MARCH MADNESS: WSU picked as No. 7 seed for NCAA tourney

Mar. 18—PULLMAN — Washington State men's basketball coach Kyle Smith joked he worried "every day" he'd never make it to the NCAA tournament after a good friend one time told him he didn't want Smith to be the "best coach to never go" to the March Madness event.

On Sunday, any worries were officially put to rest.

Cheers erupted at a watch party at Beasley Coliseum when Washington State was announced as a No. 7 seed for its first NCAA tournament since 2008.

WSU will face 10th-seeded Drake (28-6) of the Missouri Valley Conference in its first trip to college basketball's premier tourney since Tony Bennett led the Cougars to the Sweet 16 — 16 years ago.

WSU (24-9) will continue its improbable season at 7 p.m. Thursday (truTV) in Omaha, Neb., against the Bulldogs. The Cougars' trip to the Big Dance comes after they were picked to finish 10th in the Pac-12 in the preseason. Instead, they finished second in the league.

"It's exciting ... I'm used to filling out a bracket. Now being in that bracket is a crazy feeling," said WSU junior Jaylen Wells.

The Cougars seemed to be on the verge of making the NCAA tournament at several points the last five seasons since Smith took over a program that had fallen on hard times in 2019.

Smith's Cougars twice went to the National Invitation Tournament — considered the second-best tourney after the NCAA tournament — including a trip to the NIT semifinals in 2022.

But each year, WSU seemed to lose most of its key players, whether it be to graduation, the transfer portal or a professional career, like Mouhamed Gueye to the Atlanta Hawks after last season.

That made it hard for WSU to get over the hump and make it to March Madness.

It seemed like WSU might be in full rebuild mode after returning zero double-digit scorers going into the year.

But Smith and the Cougs thought they might have something special. Players like Idaho transfer Isaac Jones (15.3 points per game), freshman phenom guard Myles Rice (15.2) and NCAA Division II transfer Wells (14.6) meshed with returners like senior forward Andrej Jakimovski (10.2).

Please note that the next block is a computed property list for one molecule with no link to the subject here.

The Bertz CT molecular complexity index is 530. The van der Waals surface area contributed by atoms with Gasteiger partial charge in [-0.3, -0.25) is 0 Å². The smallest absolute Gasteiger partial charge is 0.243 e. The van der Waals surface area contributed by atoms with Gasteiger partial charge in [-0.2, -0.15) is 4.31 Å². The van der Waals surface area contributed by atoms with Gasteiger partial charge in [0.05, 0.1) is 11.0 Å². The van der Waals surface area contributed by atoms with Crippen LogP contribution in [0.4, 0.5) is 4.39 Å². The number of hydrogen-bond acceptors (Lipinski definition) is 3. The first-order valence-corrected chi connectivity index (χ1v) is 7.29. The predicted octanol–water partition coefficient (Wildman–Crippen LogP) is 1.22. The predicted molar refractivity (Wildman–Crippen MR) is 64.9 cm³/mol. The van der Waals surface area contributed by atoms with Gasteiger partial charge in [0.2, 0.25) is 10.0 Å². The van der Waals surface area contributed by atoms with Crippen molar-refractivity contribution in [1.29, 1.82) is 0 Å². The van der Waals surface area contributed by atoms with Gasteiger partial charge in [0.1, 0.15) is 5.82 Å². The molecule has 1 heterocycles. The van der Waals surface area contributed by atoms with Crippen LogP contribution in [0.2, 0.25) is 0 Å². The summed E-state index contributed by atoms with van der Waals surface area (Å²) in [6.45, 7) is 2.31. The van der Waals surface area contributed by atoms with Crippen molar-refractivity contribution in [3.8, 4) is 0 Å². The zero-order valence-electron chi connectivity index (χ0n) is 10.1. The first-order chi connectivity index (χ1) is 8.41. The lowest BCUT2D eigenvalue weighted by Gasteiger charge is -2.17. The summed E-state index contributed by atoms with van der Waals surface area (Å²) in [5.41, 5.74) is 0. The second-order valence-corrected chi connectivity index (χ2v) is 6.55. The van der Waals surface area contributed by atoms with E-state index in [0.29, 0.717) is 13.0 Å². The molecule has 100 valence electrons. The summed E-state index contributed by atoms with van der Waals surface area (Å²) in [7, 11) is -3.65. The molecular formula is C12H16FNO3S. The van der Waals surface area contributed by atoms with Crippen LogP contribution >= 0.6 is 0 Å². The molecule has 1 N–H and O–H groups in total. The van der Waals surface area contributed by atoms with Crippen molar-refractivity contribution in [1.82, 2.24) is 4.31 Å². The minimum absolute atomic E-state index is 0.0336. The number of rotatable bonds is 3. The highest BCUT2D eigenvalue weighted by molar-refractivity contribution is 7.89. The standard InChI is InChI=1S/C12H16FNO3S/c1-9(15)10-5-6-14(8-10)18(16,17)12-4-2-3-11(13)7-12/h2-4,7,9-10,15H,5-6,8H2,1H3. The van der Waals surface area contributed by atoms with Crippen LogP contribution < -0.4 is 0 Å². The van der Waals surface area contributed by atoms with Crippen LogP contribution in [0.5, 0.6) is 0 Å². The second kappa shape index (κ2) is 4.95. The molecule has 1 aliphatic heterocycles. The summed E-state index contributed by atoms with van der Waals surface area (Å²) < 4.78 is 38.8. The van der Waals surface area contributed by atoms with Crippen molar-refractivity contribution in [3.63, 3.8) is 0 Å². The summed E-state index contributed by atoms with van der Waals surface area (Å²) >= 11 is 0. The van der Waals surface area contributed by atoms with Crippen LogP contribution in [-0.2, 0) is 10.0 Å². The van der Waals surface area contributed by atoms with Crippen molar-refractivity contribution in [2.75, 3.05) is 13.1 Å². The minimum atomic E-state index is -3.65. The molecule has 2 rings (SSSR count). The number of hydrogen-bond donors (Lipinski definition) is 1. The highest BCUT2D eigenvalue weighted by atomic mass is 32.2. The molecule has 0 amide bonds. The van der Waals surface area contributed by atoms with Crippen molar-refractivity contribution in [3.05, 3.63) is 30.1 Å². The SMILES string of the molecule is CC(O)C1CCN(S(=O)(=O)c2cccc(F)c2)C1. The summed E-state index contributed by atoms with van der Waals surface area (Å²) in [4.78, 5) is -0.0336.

It was just the right pieces of the puzzle for the Cougars to beat teams like perennial-power Arizona (twice) and NCAA-tourney-regular Boise State in a season that included an eight-game winning streak in January and February.

"It's neat to see these guys put the work in," Smith said. "They know how hard it is and to earn this opportunity, it's been terrific. Couldn't be happier for this group."

Jakimovski, a 6-foot-8 senior from North Macedonia who was WSU's lone returning starter, said he always believed this moment would come.

"It's a special feeling," Jakimovski said. "As a fourth-year guy, to be able to make it to the NCAA tournament means a lot. But honestly, I saw the vision from the beginning from my freshman year. I saw something in the coaching staff that I thought we can make something special.

"Obviously, it takes time ... (but) to be able to play in the best tournament in the world means a lot to this program for sure."

Drake is a team that will be no slouch. The Bulldogs may be a midmajor program, but they've now been to the NCAA tournament in three of the last four years.

"It helps (them) being there before," Smith said.

The Cougars won't have much time to enjoy their tournament appearance.

Minutes after dancing in celebration and signing autographs for Coug fans who attended the watch party, Rice talked about what's ahead.

"The records are 0-0 now, so we have to go out there and attack each game with the mindset that it's win or go home because that's what it is," Rice said, "and be able to handle our business no matter what."

Wiebe may be contacted at (208) 848-2260, or on Twitter @StephanSports.